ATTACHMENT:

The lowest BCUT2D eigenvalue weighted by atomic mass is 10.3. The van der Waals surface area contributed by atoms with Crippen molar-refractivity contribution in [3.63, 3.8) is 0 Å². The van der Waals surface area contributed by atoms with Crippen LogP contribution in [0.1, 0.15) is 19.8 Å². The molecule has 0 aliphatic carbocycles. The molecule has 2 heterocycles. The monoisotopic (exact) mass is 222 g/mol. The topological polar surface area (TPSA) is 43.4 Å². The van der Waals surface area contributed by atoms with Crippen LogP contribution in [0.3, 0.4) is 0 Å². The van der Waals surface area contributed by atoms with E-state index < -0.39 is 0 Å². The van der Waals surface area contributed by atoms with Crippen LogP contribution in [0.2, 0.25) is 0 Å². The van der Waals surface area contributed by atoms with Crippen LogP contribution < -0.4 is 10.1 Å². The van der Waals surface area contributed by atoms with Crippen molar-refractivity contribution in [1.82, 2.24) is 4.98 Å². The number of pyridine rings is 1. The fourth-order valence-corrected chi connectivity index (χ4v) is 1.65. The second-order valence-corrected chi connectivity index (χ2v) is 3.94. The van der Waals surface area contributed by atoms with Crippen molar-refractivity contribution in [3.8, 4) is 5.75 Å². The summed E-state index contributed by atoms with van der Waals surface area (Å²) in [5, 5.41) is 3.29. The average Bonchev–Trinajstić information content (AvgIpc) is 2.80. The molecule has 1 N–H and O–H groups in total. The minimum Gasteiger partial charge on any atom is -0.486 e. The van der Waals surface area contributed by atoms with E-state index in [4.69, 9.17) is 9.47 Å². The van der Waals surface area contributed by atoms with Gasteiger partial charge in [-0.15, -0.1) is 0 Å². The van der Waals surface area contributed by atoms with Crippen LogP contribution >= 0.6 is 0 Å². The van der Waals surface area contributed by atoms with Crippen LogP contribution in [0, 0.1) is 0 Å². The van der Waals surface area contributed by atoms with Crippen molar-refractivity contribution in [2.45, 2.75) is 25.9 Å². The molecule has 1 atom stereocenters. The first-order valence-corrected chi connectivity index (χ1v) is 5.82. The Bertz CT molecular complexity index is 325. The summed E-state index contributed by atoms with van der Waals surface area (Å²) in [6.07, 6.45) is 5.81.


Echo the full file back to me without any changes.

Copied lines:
The lowest BCUT2D eigenvalue weighted by atomic mass is 10.3. The van der Waals surface area contributed by atoms with Crippen molar-refractivity contribution in [3.63, 3.8) is 0 Å². The van der Waals surface area contributed by atoms with Crippen LogP contribution in [0.1, 0.15) is 19.8 Å². The molecule has 0 aliphatic carbocycles. The molecule has 2 heterocycles. The monoisotopic (exact) mass is 222 g/mol. The topological polar surface area (TPSA) is 43.4 Å². The van der Waals surface area contributed by atoms with Crippen LogP contribution in [0.3, 0.4) is 0 Å². The van der Waals surface area contributed by atoms with E-state index < -0.39 is 0 Å². The van der Waals surface area contributed by atoms with Crippen LogP contribution in [0.2, 0.25) is 0 Å². The van der Waals surface area contributed by atoms with Crippen LogP contribution < -0.4 is 10.1 Å². The van der Waals surface area contributed by atoms with Crippen molar-refractivity contribution in [1.82, 2.24) is 4.98 Å². The number of pyridine rings is 1. The fourth-order valence-corrected chi connectivity index (χ4v) is 1.65. The second-order valence-corrected chi connectivity index (χ2v) is 3.94. The van der Waals surface area contributed by atoms with Crippen molar-refractivity contribution in [3.8, 4) is 5.75 Å². The summed E-state index contributed by atoms with van der Waals surface area (Å²) in [5, 5.41) is 3.29. The average Bonchev–Trinajstić information content (AvgIpc) is 2.80. The molecule has 1 N–H and O–H groups in total. The minimum Gasteiger partial charge on any atom is -0.486 e. The van der Waals surface area contributed by atoms with E-state index in [4.69, 9.17) is 9.47 Å². The van der Waals surface area contributed by atoms with Gasteiger partial charge in [-0.15, -0.1) is 0 Å². The van der Waals surface area contributed by atoms with Crippen LogP contribution >= 0.6 is 0 Å². The van der Waals surface area contributed by atoms with Crippen LogP contribution in [0, 0.1) is 0 Å². The van der Waals surface area contributed by atoms with Crippen molar-refractivity contribution in [2.45, 2.75) is 25.9 Å². The molecule has 1 atom stereocenters. The first-order valence-corrected chi connectivity index (χ1v) is 5.82. The Bertz CT molecular complexity index is 325. The summed E-state index contributed by atoms with van der Waals surface area (Å²) in [6.07, 6.45) is 5.81.